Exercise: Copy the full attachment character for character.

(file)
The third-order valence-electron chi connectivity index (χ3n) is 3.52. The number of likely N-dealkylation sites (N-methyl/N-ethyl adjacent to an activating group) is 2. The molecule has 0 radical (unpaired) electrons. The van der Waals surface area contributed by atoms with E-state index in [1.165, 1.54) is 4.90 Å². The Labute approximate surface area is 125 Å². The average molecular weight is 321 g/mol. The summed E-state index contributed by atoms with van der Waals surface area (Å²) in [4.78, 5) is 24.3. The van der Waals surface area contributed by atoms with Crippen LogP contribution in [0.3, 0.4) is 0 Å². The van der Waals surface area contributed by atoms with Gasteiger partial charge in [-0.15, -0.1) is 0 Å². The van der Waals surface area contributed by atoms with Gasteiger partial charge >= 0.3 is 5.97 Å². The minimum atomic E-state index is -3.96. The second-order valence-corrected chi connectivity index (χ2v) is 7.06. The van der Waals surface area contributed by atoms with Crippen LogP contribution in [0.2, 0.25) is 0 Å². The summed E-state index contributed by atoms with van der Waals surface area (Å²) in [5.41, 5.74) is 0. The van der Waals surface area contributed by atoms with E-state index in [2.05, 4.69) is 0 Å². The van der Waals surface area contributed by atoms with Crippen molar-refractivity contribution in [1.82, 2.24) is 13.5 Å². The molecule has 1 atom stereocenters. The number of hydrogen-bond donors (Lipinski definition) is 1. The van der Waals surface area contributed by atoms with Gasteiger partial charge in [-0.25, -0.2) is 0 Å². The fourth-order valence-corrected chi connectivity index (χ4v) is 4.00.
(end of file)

The third-order valence-electron chi connectivity index (χ3n) is 3.52. The number of likely N-dealkylation sites (N-methyl/N-ethyl adjacent to an activating group) is 2. The molecule has 0 radical (unpaired) electrons. The van der Waals surface area contributed by atoms with E-state index in [1.165, 1.54) is 4.90 Å². The Labute approximate surface area is 125 Å². The average molecular weight is 321 g/mol. The summed E-state index contributed by atoms with van der Waals surface area (Å²) in [4.78, 5) is 24.3. The van der Waals surface area contributed by atoms with Crippen LogP contribution in [0.3, 0.4) is 0 Å². The van der Waals surface area contributed by atoms with Gasteiger partial charge in [-0.15, -0.1) is 0 Å². The van der Waals surface area contributed by atoms with Gasteiger partial charge >= 0.3 is 5.97 Å². The minimum atomic E-state index is -3.96. The second-order valence-corrected chi connectivity index (χ2v) is 7.06. The van der Waals surface area contributed by atoms with Crippen LogP contribution in [0.2, 0.25) is 0 Å². The summed E-state index contributed by atoms with van der Waals surface area (Å²) in [5.41, 5.74) is 0. The van der Waals surface area contributed by atoms with E-state index in [2.05, 4.69) is 0 Å². The van der Waals surface area contributed by atoms with Crippen molar-refractivity contribution in [1.82, 2.24) is 13.5 Å². The molecule has 1 atom stereocenters. The number of hydrogen-bond donors (Lipinski definition) is 1. The van der Waals surface area contributed by atoms with Gasteiger partial charge in [-0.25, -0.2) is 0 Å². The fourth-order valence-corrected chi connectivity index (χ4v) is 4.00.